Alfred Hitchcock was invited to Hollywood by producer David O. Selznick (Gone with the Wind) to make a film about RMS Titanic, but the project changed when Selznick bought the rights to Daphne du Maurier’s 1938 novel Rebecca. Hitchcock had been interested in acquiring Rebecca after the success of his movie The Lady Vanishes (1938), but the bestseller was prohibitively expensive. He adapted another of du Maurier’s stories in his native England instead, Jamaica Inn (1939), but neither he nor du Maurier considered it a success.
Hitchcock’s first Hollywood project under contract was thus expected to remain faithful to its source material. Daphne du Maurier begged Selznick not to alter her story and he consequently opposed any rewrites Hitchcock suggested over a year-long battle with the English director. Nevertheless, Hitch did manage to effect some changes (including altering the story’s climax) in order to make it more effective on film and to avoid clashes with the Hays Code, which governed moral guidelines and self-censorship at the time.
In his interview with François Truffaut in the 1960s, Hitchcock observed that the mood of Rebecca might have been different had he shot in the real Cornwall, England. He would’ve been tempted to use establishing shots of the beautiful countryside, but the focus was instead always on the house itself: Manderley, an island away from everything else that obeyed its own rules, approached by a long and winding drive.
The house and the drive were both costly miniatures used to great effect in the opening sequence, as Joan Fontaine narrates the famous opening sentences of the novel in voiceover. “Last night I dreamt I went to Manderley again…”, and the approach towards Manderley uses the camera as a disembodied spirit to reveal the house itself. Classic Gothic stuff.
The coast of Monte Carlo at the beginning of the film was shot on the coast of California, south of Carmel, aided by matte paintings. The Del Monte estate near Monterey was also used, and the Cornish coast was portrayed using beach exterior shots of Catalina Island off the coast of Los Angeles. There are a few brief scenes set “in a neighbouring village” towards the end of the story, but Manderley is the primary setting—based on du Maurier’s own beloved home, Menabilly, near Fowey in Cornwall. The house is treated as a character in itself and represents privilege, but it’s also claustrophobic, and full of secrets and obsessions barely suppressed beneath the surface, waiting to be discovered by the new Mrs de Winter.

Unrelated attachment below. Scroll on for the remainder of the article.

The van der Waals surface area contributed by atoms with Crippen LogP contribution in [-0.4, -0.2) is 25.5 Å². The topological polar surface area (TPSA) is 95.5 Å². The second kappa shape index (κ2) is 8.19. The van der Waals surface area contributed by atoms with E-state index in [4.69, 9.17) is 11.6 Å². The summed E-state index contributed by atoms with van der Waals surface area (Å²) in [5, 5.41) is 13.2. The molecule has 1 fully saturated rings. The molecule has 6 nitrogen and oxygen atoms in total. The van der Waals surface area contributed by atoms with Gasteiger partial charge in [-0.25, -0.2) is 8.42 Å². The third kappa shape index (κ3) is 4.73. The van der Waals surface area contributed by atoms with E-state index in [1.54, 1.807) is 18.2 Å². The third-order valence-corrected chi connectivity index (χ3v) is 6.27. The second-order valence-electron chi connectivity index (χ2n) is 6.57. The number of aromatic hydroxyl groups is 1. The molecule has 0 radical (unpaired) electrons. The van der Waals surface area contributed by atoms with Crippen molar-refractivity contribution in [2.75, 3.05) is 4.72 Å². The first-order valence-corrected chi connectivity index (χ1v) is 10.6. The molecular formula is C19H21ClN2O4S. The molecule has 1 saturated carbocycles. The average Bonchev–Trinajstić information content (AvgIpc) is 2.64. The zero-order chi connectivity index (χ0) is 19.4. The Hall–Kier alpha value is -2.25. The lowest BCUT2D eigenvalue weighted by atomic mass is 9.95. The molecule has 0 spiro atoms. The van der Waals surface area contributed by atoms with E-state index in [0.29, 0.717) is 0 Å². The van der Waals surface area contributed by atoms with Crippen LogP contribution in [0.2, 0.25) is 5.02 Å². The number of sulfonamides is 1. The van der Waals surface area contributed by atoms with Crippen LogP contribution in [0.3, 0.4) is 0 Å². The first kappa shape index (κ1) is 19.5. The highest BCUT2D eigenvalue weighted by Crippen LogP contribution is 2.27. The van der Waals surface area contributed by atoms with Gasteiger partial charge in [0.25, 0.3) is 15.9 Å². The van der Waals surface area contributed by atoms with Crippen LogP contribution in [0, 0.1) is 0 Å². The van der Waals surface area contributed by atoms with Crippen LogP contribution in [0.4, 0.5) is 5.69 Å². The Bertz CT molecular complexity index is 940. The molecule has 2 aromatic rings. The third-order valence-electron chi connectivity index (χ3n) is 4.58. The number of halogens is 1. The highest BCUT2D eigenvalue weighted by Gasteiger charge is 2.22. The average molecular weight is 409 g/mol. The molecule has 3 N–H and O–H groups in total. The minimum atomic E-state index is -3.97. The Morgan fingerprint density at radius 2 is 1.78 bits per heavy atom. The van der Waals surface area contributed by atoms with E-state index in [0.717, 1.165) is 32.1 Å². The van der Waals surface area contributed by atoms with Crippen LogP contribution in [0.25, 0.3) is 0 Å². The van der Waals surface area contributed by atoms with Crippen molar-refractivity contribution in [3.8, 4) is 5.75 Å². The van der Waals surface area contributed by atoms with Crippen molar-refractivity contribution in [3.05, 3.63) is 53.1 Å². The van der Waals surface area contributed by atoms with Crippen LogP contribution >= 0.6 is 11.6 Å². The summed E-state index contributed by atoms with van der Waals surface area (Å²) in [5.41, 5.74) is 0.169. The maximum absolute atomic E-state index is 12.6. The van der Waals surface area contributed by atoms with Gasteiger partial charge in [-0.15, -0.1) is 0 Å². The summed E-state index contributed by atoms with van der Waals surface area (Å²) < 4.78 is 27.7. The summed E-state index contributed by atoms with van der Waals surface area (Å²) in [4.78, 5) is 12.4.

Hitchcock observed that the story itself is old fashioned, Bronte-esque, and had been compared to Jane Eyre. In the film adaptation of Emily Bronte’s Wuthering Heights (1939), Laurence Olivier starred as Heathcliff, and here Olivier plays the brooding and dangerous hero Maxim de Winter. Joan Fontaine convincingly plays a gauche ‘Hitchcock blonde’ with no name, who grows to learn the truth of Maxim’s past and fight for their love for each other, battling the legacy of his first wife Rebecca and imposing malice from the housekeeper Mrs Danvers. Fontaine went on to star in Suspicion (1941) and a film version of Jane Eyre (1943).
George Sanders played “Rebecca’s favourite cousin”, the odious James Favell, while Mrs Danvers is played by Judith Anderson—younger than the character in the novel but just as obsessive and menacing. The performance earned her an Academy Award nomination for ‘Best Supporting Actress’. Nigel Hawthorne, best known as Basil Rathbone’s Watson in the classic Sherlock Holmes film series (1939-1946), here plays Giles de Lacey, bumbling brother-in-law to Max, who adds comic touches to the oppressive atmosphere of Manderley. Although we learn he too was a victim of Rebecca’s poisonous charm.
Cinematographer George Barnes won an Oscar for Rebecca and later worked with Hitchcock on Spellbound (1945). Lyle Wheeler had worked on Gone with the Wind (1939), so to work on Rebecca in black-and-white must have been a different challenge. Some portions of the Manderley mansion was even built on the same stage used for Gone with the Wind (the old hall, the morning room, Rebecca’s apartment).
A 50-foot long miniature and a smaller miniature of the Manderley house were also constructed; the larger miniature burnt down for the dramatic finale, using speeded-up film footage to make the flames seem more convincing, which was reminiscent of the burning of Atlanta in Gone with the Wind.
Rebecca is a Gothic romance and fairy tale with echoes of Cinderella and Bluebeard, and it’s stood the test of time well. Its themes may seem to belong to the 19th-century but its elements of growing up, finding truth and true love despite appearances and societal pressures, still ring true.
Rebecca was written when Daphne du Maurier after she’d only just married Frederick ‘Boy’ Browning, a senior officer in the British armed forces, and explores her own securities in her new role and her homesickness for Cornwall. I first discovered the novel and Hitchcock’s film as a gauche teenager myself, following a family holiday in Cornwall. The whole ‘romance of the place’ and the intimidation Mrs Danvers could instil by just staring at the newly-arrived bride when she awkwardly drops her glove, was something that spoke volumes.